Getting to know Shirin Spangenberg |

Getting to know Shirin Spangenberg

Atransplanted Southern Californian who has been a Park City resident for 25 years, Shirin Spangenberg is one of Main Street’s most enthusiastic promoters. She and her husband Dirk own and operate Park City Food Tours (, a culinary amble along Main Street that combines food, history, and art. A more recent project is an escape room with a distinct local flavor, themed around a collapsed silver mine (

Q: If you wanted to become a professional chef, who in Park City would you like as your mentor? 

A: This is a hard one; there are so many great chefs in Park City. My favorites are the inventive chefs that actively seek new or fresh ingredients and make dishes around them. For example, Chef Ryan Williams of Riverhorse made several different dishes using a pepper he hadn’t worked with before, and each was a beautiful plate of food that was delicious. Chef Matt Nelson from Handle Restaurant picked elderberries from his backyard and made a salad with the berry as the star of the dish. The plate was gorgeous, with bright berries and a soft cream sauce, fresh micro greens, and tangy dressing. I love just thinking about it. When you speak with either of these chefs about food, their enthusiasm and creativity for the ingredients is so inspiring that it would be an honor to have them as a mentor.

Q: What quality do you most admire in Park City visitors? 

A: I just love that they are here to enjoy themselves and be entertained. Rarely do you get a grumpy visitor, everyone is just so happy to be here and they want to have a good time. This is why the food tours are so much fun. I say it all the time: Participants of the food tour make the tours enjoyable.

Q: What is one cliché about Park City you’d like to clear up for visitors?

A: This is more of a Utah thing, but the “unavailability of alcohol” is just not true. The specialty cocktails in this town are amazing. Take the restaurant Tupelo, for example. They are making many of their own mixers, including bitters. The taste of the cocktail complements the meal and the entire experience. I also think that the Restaurant Association’s cocktail contest helps everyone to stay fresh with their concoctions.

Q: What is your favorite part of each morning?

A: I love waking up to the birds chirping. It just makes me happy. 

Q: In the 25 years you have lived in Park City, what is the greatest challenge you have seen it overcome? 

A: For sure, the building. We are starting to feel less and less like a small town that says hello to each other and more like a larger city. In order to overcome this we have a pretty tight-knit group on Main Street. It’s fun knowing who’s getting married, who’s having a baby, and just feeling like we are really all part of a village.

Q: What is your favorite bit of Park City trivia from the mining days? 

A: I love thinking about what Main Street was like back then. It was a hard life and good times were hard to come by. I love thinking about the miners coming to Main Street for supplies and being able to talk with people outside the mines. What would they have talked about? What would be the interesting gossip of the day? What would they do to entertain themselves? How would they blow off steam?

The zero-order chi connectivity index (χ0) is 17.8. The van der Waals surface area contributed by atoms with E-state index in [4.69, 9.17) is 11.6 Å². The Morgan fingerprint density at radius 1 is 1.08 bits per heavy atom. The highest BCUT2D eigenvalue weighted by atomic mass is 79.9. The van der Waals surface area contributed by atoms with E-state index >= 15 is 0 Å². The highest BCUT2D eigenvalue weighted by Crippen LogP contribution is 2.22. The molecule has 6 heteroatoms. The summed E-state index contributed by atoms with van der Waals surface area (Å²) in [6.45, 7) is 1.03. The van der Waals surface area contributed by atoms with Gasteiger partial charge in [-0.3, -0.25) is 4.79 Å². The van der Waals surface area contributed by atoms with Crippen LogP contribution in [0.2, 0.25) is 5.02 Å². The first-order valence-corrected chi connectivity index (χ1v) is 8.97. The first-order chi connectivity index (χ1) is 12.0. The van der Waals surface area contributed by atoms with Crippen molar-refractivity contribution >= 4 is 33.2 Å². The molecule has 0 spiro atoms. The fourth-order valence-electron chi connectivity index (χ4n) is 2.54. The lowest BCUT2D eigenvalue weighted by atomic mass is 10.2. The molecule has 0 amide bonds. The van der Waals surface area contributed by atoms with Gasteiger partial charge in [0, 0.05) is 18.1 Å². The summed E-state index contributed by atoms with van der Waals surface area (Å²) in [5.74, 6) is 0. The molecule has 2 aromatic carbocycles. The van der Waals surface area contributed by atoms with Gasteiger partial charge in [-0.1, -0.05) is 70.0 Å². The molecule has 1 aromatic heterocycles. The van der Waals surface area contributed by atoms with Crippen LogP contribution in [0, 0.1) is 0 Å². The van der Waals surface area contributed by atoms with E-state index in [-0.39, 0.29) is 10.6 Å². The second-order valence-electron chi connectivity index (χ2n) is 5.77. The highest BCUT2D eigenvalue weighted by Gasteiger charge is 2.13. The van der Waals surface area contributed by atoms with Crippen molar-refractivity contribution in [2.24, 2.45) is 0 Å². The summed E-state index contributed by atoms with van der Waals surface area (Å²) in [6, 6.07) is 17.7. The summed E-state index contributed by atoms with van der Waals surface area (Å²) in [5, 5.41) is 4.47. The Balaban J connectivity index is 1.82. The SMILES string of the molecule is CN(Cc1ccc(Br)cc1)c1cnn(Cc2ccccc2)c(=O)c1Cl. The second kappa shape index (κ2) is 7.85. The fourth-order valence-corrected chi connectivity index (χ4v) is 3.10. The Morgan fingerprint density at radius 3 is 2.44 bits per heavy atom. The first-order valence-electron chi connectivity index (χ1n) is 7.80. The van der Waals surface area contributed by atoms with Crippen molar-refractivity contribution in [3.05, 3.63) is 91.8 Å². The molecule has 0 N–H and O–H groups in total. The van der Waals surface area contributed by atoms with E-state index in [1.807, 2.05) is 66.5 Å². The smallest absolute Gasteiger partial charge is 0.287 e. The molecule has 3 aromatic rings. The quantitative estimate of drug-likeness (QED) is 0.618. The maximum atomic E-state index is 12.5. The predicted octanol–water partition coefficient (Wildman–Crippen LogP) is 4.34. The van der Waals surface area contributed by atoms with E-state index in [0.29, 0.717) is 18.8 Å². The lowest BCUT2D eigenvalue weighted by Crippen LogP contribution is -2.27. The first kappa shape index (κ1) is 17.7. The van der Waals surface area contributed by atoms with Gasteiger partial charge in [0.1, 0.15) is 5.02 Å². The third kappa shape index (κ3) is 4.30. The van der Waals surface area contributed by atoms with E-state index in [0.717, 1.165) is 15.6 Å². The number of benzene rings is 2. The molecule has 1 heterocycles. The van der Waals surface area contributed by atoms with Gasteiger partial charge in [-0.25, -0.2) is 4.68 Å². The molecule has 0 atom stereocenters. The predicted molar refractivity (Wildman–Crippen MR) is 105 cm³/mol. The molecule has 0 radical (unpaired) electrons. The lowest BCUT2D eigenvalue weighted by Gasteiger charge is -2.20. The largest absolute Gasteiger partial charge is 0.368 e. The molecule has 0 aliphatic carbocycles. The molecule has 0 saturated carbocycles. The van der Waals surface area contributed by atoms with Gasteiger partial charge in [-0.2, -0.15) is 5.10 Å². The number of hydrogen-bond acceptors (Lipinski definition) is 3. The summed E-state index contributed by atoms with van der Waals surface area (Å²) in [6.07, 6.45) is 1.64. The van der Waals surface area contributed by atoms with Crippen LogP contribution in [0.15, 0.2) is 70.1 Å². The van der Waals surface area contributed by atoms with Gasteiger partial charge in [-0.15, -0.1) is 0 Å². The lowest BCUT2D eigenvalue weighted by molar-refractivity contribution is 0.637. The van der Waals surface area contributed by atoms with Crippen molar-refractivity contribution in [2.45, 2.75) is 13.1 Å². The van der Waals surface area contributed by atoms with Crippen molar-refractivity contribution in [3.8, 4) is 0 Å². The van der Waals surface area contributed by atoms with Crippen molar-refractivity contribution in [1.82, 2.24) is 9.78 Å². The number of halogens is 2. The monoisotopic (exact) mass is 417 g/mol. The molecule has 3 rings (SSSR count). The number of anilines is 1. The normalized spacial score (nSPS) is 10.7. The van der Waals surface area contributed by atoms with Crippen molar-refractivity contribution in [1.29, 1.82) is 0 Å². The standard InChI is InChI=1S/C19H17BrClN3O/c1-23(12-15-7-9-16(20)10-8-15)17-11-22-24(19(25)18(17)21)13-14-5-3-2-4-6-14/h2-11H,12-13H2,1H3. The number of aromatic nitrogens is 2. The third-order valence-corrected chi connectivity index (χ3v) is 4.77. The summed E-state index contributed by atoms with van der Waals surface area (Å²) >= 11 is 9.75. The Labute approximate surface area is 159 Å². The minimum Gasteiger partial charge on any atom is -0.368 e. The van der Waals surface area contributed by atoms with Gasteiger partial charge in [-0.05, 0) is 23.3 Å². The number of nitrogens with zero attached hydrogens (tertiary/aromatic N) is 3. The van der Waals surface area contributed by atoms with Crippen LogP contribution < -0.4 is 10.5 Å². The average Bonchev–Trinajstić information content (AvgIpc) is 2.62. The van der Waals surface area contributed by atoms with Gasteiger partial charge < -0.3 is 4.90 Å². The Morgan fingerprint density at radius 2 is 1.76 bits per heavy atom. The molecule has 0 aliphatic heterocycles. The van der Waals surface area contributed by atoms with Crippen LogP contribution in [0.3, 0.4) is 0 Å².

Q: Your food tours incorporate culture, art, and history, and you’ve been a docent. Are you most at home in a restaurant, art gallery,
or museum? 

A: I actually think I’m most at home on Main Street itself. It’s such a dynamic street with so many colors, sounds, and just plain old memories. I love to think of the street as it went through its rough mining past, to the Victorian age, then onto the art deco stage, followed by some rough times after silver profits dried up, the dilapidated buildings, the beautification project of the 1970’s, then the resurgence of Main Street as a vibrant avenue with the Olympics, and now the fun, busy street that is today. 

Q: You are allowed only one kitchen accessory. What would it be? 

A: A chef!

Q: Having been born in Southern California but living in Park City for 25 years, do you feel your happiest friends are skiers or surfers?

A: That’s a toughie. I think that anyone who is passionate about a sport is happiest when they are doing that sport. I’ve been lucky enough to live at both the beach and the mountains and both places attract very similar personalities: outdoor enthusiasts who live for the sport. When I was growing up the excitement in the air when the waves were big is the same excitement here in Park City when it’s a powder day. I really think it’s a tie. 

Q: Do you know anyone in Park City whose favorite walk along Main Street is uphill?

A: I have to say my favorite walk is uphill after a tour. After finishing a tour I love to either power walk to the top of the street, or meander and see all of the people from all over the world chatting, laughing and just enjoying themselves. 

Q: When you imagine Utah,
what is the first color that pops into your head?

A: Vibrant red. This town is so dynamic and fun; it’s the first color to pop into my head. 

Q: In ten words or less, what
motto that hasn’t been used before would you like to see on a Utah license plate? 

A: A beautiful place to visit. Now go home. 🙂

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